Get Facebook Savvy Part 2
Part two in a two-part series
In last month’s newsletter, I talked about the potential negative impact of Facebook on your college admissions decisions and what you can do to mitigate those risks. This month I’ve got some good news: you can use Facebook to your advantage in the college admissions process. Blogs, Facebook, and Twitter are all about expressing who you are, which is exactly what admissions committees want to see in your resumes and essays. So, just be yourself! If you are a photographer or artist, post your pictures. Musicians can start a MySpace devoted to their work and it’s easy for writers to start a blog showcasing their award-winning pieces. By continuing to do this throughout high school, you’ll already have ready-made documentation of your achievements when it comes time to apply.
However, it’s important to be truthful and not create a fake persona in order to impress an admissions officer who may potentially be looking at your site. Don’t say you’re a fan of Voltaire if you prefer Stan Lee. Don’t say you prefer artsy indie documentaries if you are an action adventure fan. Remember, it’s hard to lie about your love for philosophy, when everyone on your friends list knows you really prefer Marvel.
Due to the growth of social networking sites, managing your online persona is a skill that you will need throughout your life and now is a great time to start. So if an admissions officer, or anyone else, does do a search on you, they see an active student with top sports scores, professional photo credits, music reviews, or an active internship history.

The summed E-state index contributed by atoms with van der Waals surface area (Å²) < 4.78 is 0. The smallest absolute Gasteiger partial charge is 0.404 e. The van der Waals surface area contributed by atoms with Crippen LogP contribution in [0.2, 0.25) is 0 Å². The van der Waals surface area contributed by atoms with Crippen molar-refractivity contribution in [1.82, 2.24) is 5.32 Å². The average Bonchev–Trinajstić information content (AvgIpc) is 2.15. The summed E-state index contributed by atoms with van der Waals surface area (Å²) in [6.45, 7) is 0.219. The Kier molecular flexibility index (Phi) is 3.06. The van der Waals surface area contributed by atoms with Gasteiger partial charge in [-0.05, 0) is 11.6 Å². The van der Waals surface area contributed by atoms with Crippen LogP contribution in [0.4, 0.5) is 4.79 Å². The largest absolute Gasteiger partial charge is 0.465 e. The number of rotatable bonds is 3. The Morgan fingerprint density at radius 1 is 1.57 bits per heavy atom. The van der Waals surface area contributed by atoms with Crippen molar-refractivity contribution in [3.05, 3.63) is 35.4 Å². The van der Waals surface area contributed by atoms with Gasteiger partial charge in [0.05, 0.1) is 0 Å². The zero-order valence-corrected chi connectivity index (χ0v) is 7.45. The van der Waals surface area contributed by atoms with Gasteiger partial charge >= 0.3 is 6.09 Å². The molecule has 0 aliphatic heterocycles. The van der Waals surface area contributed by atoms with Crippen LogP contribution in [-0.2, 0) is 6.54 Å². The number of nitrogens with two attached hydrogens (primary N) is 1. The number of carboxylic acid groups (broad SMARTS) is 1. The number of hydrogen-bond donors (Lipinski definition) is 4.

Many colleges are also creating profiles or pages on Facebook. This gives you the opportunity to express interest in them by adding them as a friend or by becoming a fan. Some schools, such as Bard College, have Twitter accounts that you can follow. If you do follow or fan, remember to check your privacy settings. That said, do not friend admissions officers directly. This is an obvious ploy to increase your chance of admissions that usually does more harm than good.
You can also use Facebook as an organizational tool. As you go through high school, use your profile to track achievements, jobs, internships, clubs, sports, goals, interests, and even favorite books. Applications for schools like Columbia and Stanford ask students to list the books they have recently read, and social networks can be a great way to keep track of this. Likewise, it may be difficult to remember every volunteer, sport, or club outing you’ve attended, but if you upload photos of events or tag yourself in photos that others have taken, you can use those as reminders when you start building your resume.
I want you to understand that it’s easy for both the good and the bad aspects of your personal life to end up in the hands of anyone, not just an admissions officer. Be prepared for this possibility by taking steps to remove any potentially negative associations on your sites and by highlighting your favorite qualities and achievements. Furthermore, this is not the only time you have to think about how your information may be viewed by others; more and more employers are turning to the internet for supplementary information on job candidates. By effectively taking charge of your online persona now, you can be sure you will be putting your best (digital) foot forward for years to come.